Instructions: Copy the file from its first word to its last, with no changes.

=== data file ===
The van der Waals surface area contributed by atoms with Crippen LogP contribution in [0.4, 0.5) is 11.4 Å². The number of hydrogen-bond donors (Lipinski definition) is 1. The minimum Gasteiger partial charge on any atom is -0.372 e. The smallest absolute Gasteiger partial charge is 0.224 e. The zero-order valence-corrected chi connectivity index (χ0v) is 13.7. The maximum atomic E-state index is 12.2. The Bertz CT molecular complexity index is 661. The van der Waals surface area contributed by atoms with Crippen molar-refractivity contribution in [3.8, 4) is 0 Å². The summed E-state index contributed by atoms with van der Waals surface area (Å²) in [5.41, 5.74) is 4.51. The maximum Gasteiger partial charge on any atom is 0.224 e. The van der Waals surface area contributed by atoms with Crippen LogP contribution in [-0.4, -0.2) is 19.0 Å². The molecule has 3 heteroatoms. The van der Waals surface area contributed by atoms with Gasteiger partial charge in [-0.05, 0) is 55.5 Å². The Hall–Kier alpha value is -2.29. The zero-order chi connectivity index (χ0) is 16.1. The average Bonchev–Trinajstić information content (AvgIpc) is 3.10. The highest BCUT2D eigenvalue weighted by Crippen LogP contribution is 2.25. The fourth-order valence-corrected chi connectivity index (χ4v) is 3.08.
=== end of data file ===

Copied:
The van der Waals surface area contributed by atoms with Crippen LogP contribution in [0.4, 0.5) is 11.4 Å². The number of hydrogen-bond donors (Lipinski definition) is 1. The minimum Gasteiger partial charge on any atom is -0.372 e. The smallest absolute Gasteiger partial charge is 0.224 e. The zero-order valence-corrected chi connectivity index (χ0v) is 13.7. The maximum atomic E-state index is 12.2. The Bertz CT molecular complexity index is 661. The van der Waals surface area contributed by atoms with Crippen molar-refractivity contribution in [3.8, 4) is 0 Å². The summed E-state index contributed by atoms with van der Waals surface area (Å²) in [5.41, 5.74) is 4.51. The maximum Gasteiger partial charge on any atom is 0.224 e. The van der Waals surface area contributed by atoms with Crippen LogP contribution in [-0.4, -0.2) is 19.0 Å². The molecule has 3 heteroatoms. The van der Waals surface area contributed by atoms with Gasteiger partial charge in [-0.05, 0) is 55.5 Å². The Hall–Kier alpha value is -2.29. The zero-order chi connectivity index (χ0) is 16.1. The average Bonchev–Trinajstić information content (AvgIpc) is 3.10. The highest BCUT2D eigenvalue weighted by Crippen LogP contribution is 2.25. The fourth-order valence-corrected chi connectivity index (χ4v) is 3.08.